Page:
Install OpenNebula KVM Node on Ubuntu 20.04|18.04|16.04

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Welcome to our guide on How to install and configure OpenNebula KVM Node on Ubuntu 20.04|18.0416.04 LTS. Our last article was on  How to Install OpenNebula Front-end on Ubuntu. Before you can proceed with this guide, you should have working OpenNebula Front-end server which can be installed from the link shared.

For CentOS 7, check OpenNebula KVM Node Installation on CentOS 7

KVM (Kernel-based Virtual Machine) is an Open Source hypervisor for OpenNebula’s Open Cloud Architecture. KVM is a complete virtualization software for Linux where each Virtual Machine interacts with its own virtualized hardware.

Install OpenNebula KVM Node on Ubuntu 20.04|18.04|16.04

The KVM Nodes (physical hosts) should have CPU with Intel VT or AMD’s AMD-V features, in order to support virtualization. KVM’s Preparing to use KVM guide will clarify any doubts you may have regarding if your hardware supports KVM.

Step 1: Add the OpenNebula repository

Import OpenNebula Repository Key:

wget -q -O- | sudo apt-key add -

Then add OpenNebula repository to your Ubuntu 20.04|18.04|16.04 LTS server. Please check the recent version of OpenNebula as you install.

sudo apt update

Add the repository to the system:

### Ubuntu 20.04 ###
echo "deb stable opennebula" | sudo tee /etc/apt/sources.list.d/opennebula.list

### Ubuntu 18.04 ###
echo "deb stable opennebula" | sudo tee /etc/apt/sources.list.d/opennebula.list

### Ubuntu 16.04 ###
echo "deb stable opennebula" | sudo tee /etc/apt/sources.list.d/opennebula.list

Step 2. Install OpenNebula KVM packages

Execute the following commands to install the node package and restart libvirt to use the OpenNebula provided configuration file:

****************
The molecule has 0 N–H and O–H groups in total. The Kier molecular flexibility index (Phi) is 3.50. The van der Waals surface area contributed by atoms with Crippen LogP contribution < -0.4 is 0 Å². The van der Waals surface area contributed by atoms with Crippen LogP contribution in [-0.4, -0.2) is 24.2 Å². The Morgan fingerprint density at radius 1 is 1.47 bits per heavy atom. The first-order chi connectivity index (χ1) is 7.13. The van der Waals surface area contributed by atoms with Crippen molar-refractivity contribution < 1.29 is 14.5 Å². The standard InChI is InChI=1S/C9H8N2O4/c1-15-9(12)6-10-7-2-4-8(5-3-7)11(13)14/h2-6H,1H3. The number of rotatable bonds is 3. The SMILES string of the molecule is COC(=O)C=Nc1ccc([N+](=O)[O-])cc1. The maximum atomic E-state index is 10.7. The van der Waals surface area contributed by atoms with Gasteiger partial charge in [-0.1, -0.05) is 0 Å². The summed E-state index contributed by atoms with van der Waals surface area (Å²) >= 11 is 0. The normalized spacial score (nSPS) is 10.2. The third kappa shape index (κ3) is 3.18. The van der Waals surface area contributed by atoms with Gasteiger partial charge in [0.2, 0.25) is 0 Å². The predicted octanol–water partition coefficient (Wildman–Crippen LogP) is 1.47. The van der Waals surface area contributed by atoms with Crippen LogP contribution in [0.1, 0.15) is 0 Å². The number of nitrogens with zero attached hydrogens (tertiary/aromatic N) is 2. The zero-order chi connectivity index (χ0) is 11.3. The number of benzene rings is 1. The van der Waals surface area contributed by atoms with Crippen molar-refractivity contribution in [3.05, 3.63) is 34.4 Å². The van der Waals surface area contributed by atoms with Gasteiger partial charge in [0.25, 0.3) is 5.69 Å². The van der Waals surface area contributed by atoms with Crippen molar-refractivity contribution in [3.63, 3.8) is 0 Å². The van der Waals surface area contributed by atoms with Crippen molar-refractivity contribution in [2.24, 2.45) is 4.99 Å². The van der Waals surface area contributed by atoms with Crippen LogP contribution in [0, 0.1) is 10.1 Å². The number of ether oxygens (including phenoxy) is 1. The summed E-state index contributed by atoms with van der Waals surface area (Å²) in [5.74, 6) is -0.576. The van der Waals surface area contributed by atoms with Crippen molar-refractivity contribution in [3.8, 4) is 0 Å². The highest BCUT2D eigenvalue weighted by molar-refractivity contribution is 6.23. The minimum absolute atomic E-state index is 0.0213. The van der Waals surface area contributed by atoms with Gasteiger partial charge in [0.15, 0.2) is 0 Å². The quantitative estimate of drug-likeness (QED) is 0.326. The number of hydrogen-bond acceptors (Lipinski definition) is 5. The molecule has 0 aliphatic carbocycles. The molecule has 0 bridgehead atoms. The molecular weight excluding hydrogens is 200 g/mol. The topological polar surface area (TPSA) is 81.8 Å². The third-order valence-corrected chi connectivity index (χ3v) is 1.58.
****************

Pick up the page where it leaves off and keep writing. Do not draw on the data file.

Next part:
sudo apt update
sudo apt install opennebula-node

Accept the installation using the key:

The following packages will be upgraded:
1 upgraded, 181 newly installed, 0 to remove and 11 not upgraded.
Need to get 57.5 MB of archives.
After this operation, 244 MB of additional disk space will be used.
Do you want to continue? [Y/n] y

You should have these line under /etc/libvirt/libvirtd.conf for oneadmin to work well with KVM:

$ sudo vim /etc/libvirt/libvirtd.conf
unix_sock_group = "oneadmin"
unix_sock_rw_perms = "0777"

Always restart libvirtd when you make a change.

sudo systemctl restart libvirtd.service libvirt-bin.service

For further configuration, check the specific guide: KVM.

Step 3: Configure Passwordless SSH

OpenNebula Front-end connects to the hypervisor Hosts using SSH. You must distribute the public key of the useroneadmin from all machines to the file /var/lib/one/.ssh/authorized_keyson all the machines.   When the package was installed in the Front-end, an SSH key was generated and the authorized_keys populated. We need to create a known_hosts file and sync it as well to the nodes.   To create the known_hosts file, we have to execute this command as user oneadmin in the Front-end with all the node names and the Front-end name as parameters:

$ sudo su - oneadmin
$ ssh-keyscan     ... >> /var/lib/one/.ssh/known_hosts